Yesterday I found out that my lease on ficticities.com was automatically extended for another year, and that my credit card was billed for the extension about 3 weeks ago. So I guess in celebration I’ll write a post…
As of right now the total number of confirmed coronavirus cases in the US stands at 356,653 (a palindrome!). But the actual number of cases is probably 10 million or more. Back-of-the-envelope math:
It takes an average of 5 days for a person newly infected by the virus to become symptomatic. Another week or so goes by before symptoms get bad enough for the infected person to go to the hospital, which is when the COVID diagnostic test is usually administered in this country. Maybe 5 more days go by before the test results come back from the lab. So the person who shows up as a confirmed case today likely got infected 5+7+5 = 17 days ago. The present total case count measures a reality that’s two and a half weeks in the past.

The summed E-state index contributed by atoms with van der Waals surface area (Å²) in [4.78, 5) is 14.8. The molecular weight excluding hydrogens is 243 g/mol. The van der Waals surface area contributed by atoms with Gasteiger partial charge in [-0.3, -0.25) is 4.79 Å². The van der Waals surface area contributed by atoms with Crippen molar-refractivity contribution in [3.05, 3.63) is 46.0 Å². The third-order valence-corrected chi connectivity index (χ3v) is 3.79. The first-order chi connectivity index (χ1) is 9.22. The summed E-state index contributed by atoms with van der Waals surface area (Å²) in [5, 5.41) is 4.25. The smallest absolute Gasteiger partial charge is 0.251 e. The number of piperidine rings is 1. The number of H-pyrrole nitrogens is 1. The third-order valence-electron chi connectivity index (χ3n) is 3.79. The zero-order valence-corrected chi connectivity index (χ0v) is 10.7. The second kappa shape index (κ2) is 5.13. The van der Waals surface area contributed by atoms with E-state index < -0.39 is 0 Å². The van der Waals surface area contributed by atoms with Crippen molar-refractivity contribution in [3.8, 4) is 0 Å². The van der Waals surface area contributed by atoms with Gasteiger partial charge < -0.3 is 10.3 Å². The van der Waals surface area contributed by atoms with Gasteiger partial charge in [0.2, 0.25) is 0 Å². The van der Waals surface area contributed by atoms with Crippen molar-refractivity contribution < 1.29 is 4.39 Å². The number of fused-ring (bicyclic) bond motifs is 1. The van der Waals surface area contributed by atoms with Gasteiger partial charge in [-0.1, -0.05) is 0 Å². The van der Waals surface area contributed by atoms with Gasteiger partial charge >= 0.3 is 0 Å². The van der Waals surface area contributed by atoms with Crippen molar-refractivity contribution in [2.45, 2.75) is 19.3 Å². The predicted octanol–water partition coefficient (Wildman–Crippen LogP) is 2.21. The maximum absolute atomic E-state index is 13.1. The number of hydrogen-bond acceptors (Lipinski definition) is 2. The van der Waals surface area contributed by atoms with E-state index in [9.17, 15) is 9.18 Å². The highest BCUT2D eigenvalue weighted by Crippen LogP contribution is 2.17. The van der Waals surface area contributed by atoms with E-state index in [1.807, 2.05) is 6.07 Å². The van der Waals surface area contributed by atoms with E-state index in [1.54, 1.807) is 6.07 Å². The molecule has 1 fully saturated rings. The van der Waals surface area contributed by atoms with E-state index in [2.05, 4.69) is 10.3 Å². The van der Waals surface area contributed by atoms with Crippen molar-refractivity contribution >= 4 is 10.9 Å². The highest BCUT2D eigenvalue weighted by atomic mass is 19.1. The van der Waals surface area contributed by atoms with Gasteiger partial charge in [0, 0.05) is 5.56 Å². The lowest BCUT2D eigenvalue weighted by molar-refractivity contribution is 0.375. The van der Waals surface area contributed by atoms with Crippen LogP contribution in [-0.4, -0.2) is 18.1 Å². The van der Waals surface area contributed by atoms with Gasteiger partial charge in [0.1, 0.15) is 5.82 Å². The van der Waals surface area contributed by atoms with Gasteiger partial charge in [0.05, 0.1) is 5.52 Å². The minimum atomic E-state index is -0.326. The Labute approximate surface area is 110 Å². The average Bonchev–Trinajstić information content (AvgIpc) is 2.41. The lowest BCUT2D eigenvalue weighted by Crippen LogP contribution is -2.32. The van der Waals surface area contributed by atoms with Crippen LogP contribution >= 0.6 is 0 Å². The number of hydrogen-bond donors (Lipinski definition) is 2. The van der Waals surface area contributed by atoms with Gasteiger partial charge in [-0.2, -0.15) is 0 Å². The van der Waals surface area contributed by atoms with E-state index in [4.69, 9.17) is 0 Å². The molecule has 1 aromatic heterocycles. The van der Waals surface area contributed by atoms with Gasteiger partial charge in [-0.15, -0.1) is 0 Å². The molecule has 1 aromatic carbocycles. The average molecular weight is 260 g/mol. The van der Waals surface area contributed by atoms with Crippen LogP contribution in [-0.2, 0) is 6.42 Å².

To arrive at today‘s actual number of corona cases, you have to take the 17-day-old past numbers and project them forward 17 days into the future. Lately the confirmed case rate has been doubling every 6 days. So, over a 17-day span, cases would be expected to increase nearly 23 — let’s call it a seven-fold increase. Take the 357K confirmed case count from 17 days ago, multiply it by 7, and you get around 2.5 million cases.
But wait. The 2.5 million includes only those cases that are likely to progress to the point where symptoms become severe enough for testing a couple of weeks from now. My best estimate is that, for every case that eventually get tested, there are around 4.2 cases that never get tested. So: multiply 2.5 million by 4.2 and you get around 10.5 million total cases. That’s pretty close to rigorous epidemiological models., which forecast that 5 percent of the US population, or around 16 million people, will be infected during this first wave, expected to crest in the next week or so.